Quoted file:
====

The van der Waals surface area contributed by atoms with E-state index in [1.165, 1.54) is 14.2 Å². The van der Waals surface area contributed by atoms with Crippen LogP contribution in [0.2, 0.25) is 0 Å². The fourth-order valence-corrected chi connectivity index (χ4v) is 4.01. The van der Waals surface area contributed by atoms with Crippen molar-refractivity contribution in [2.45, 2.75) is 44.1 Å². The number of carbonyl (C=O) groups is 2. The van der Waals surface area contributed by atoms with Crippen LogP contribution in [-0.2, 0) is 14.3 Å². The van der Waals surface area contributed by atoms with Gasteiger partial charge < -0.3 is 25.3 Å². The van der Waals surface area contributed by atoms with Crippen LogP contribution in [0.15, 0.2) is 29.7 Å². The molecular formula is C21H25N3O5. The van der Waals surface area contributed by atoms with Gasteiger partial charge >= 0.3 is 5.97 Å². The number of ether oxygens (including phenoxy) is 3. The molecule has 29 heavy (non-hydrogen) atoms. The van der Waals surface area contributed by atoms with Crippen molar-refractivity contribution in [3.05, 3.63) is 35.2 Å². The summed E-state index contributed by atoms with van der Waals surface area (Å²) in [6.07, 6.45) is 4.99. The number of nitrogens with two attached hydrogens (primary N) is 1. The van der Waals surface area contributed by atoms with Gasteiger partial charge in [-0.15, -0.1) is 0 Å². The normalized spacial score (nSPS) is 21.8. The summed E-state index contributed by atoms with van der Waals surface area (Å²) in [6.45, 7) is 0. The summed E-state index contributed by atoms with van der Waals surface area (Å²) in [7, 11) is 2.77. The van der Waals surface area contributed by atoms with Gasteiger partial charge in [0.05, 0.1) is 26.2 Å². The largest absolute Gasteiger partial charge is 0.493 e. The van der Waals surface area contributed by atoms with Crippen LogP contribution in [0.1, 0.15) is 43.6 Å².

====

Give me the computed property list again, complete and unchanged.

The van der Waals surface area contributed by atoms with E-state index in [1.165, 1.54) is 14.2 Å². The van der Waals surface area contributed by atoms with Crippen LogP contribution in [0.2, 0.25) is 0 Å². The fourth-order valence-corrected chi connectivity index (χ4v) is 4.01. The van der Waals surface area contributed by atoms with Crippen molar-refractivity contribution in [2.45, 2.75) is 44.1 Å². The number of carbonyl (C=O) groups is 2. The van der Waals surface area contributed by atoms with Crippen LogP contribution in [-0.2, 0) is 14.3 Å². The van der Waals surface area contributed by atoms with Gasteiger partial charge < -0.3 is 25.3 Å². The van der Waals surface area contributed by atoms with Crippen LogP contribution in [0.15, 0.2) is 29.7 Å². The molecular formula is C21H25N3O5. The van der Waals surface area contributed by atoms with Gasteiger partial charge >= 0.3 is 5.97 Å². The number of ether oxygens (including phenoxy) is 3. The molecule has 29 heavy (non-hydrogen) atoms. The van der Waals surface area contributed by atoms with Crippen molar-refractivity contribution in [3.05, 3.63) is 35.2 Å². The summed E-state index contributed by atoms with van der Waals surface area (Å²) in [6.07, 6.45) is 4.99. The number of nitrogens with two attached hydrogens (primary N) is 1. The van der Waals surface area contributed by atoms with Gasteiger partial charge in [-0.15, -0.1) is 0 Å². The normalized spacial score (nSPS) is 21.8. The summed E-state index contributed by atoms with van der Waals surface area (Å²) in [6.45, 7) is 0. The summed E-state index contributed by atoms with van der Waals surface area (Å²) in [7, 11) is 2.77. The van der Waals surface area contributed by atoms with Gasteiger partial charge in [0.05, 0.1) is 26.2 Å². The largest absolute Gasteiger partial charge is 0.493 e. The van der Waals surface area contributed by atoms with Crippen LogP contribution in [0.1, 0.15) is 43.6 Å².